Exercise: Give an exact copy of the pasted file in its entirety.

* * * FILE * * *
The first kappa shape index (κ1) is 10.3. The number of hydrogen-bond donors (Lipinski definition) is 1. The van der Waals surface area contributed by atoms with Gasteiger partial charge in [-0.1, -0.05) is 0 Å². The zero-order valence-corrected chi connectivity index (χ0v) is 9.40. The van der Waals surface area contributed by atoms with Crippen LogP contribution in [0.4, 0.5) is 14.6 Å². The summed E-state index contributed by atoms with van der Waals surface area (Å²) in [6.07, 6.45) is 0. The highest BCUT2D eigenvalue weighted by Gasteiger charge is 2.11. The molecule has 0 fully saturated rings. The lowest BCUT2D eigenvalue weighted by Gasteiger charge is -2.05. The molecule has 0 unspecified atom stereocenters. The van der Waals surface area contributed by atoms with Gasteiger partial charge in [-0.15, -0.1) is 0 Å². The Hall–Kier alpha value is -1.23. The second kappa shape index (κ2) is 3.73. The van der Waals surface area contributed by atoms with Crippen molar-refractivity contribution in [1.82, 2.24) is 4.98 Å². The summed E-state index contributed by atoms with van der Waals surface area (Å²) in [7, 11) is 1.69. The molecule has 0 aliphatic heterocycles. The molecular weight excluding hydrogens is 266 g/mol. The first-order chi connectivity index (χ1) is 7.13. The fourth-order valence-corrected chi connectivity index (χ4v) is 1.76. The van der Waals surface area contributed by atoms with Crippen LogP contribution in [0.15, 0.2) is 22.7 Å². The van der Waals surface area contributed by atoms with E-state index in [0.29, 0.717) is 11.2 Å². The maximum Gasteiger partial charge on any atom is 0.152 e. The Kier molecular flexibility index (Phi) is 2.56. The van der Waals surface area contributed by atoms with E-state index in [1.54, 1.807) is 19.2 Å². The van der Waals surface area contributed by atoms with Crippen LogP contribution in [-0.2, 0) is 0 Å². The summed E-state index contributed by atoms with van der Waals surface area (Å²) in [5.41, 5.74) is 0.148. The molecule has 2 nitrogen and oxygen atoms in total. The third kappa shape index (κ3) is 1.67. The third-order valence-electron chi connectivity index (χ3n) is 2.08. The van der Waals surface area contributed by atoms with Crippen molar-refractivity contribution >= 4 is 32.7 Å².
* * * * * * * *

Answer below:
The first kappa shape index (κ1) is 10.3. The number of hydrogen-bond donors (Lipinski definition) is 1. The van der Waals surface area contributed by atoms with Gasteiger partial charge in [-0.1, -0.05) is 0 Å². The zero-order valence-corrected chi connectivity index (χ0v) is 9.40. The van der Waals surface area contributed by atoms with Crippen LogP contribution in [0.4, 0.5) is 14.6 Å². The summed E-state index contributed by atoms with van der Waals surface area (Å²) in [6.07, 6.45) is 0. The highest BCUT2D eigenvalue weighted by Gasteiger charge is 2.11. The molecule has 0 fully saturated rings. The lowest BCUT2D eigenvalue weighted by Gasteiger charge is -2.05. The molecule has 0 unspecified atom stereocenters. The van der Waals surface area contributed by atoms with Gasteiger partial charge in [-0.15, -0.1) is 0 Å². The Hall–Kier alpha value is -1.23. The second kappa shape index (κ2) is 3.73. The van der Waals surface area contributed by atoms with Crippen molar-refractivity contribution in [1.82, 2.24) is 4.98 Å². The summed E-state index contributed by atoms with van der Waals surface area (Å²) in [7, 11) is 1.69. The molecule has 0 aliphatic heterocycles. The molecular weight excluding hydrogens is 266 g/mol. The first-order chi connectivity index (χ1) is 7.13. The fourth-order valence-corrected chi connectivity index (χ4v) is 1.76. The van der Waals surface area contributed by atoms with Crippen LogP contribution in [0.15, 0.2) is 22.7 Å². The van der Waals surface area contributed by atoms with E-state index in [0.29, 0.717) is 11.2 Å². The maximum Gasteiger partial charge on any atom is 0.152 e. The Kier molecular flexibility index (Phi) is 2.56. The van der Waals surface area contributed by atoms with E-state index in [1.54, 1.807) is 19.2 Å². The van der Waals surface area contributed by atoms with Crippen LogP contribution in [-0.2, 0) is 0 Å². The summed E-state index contributed by atoms with van der Waals surface area (Å²) in [5.41, 5.74) is 0.148. The molecule has 2 nitrogen and oxygen atoms in total. The third kappa shape index (κ3) is 1.67. The third-order valence-electron chi connectivity index (χ3n) is 2.08. The van der Waals surface area contributed by atoms with Crippen molar-refractivity contribution >= 4 is 32.7 Å².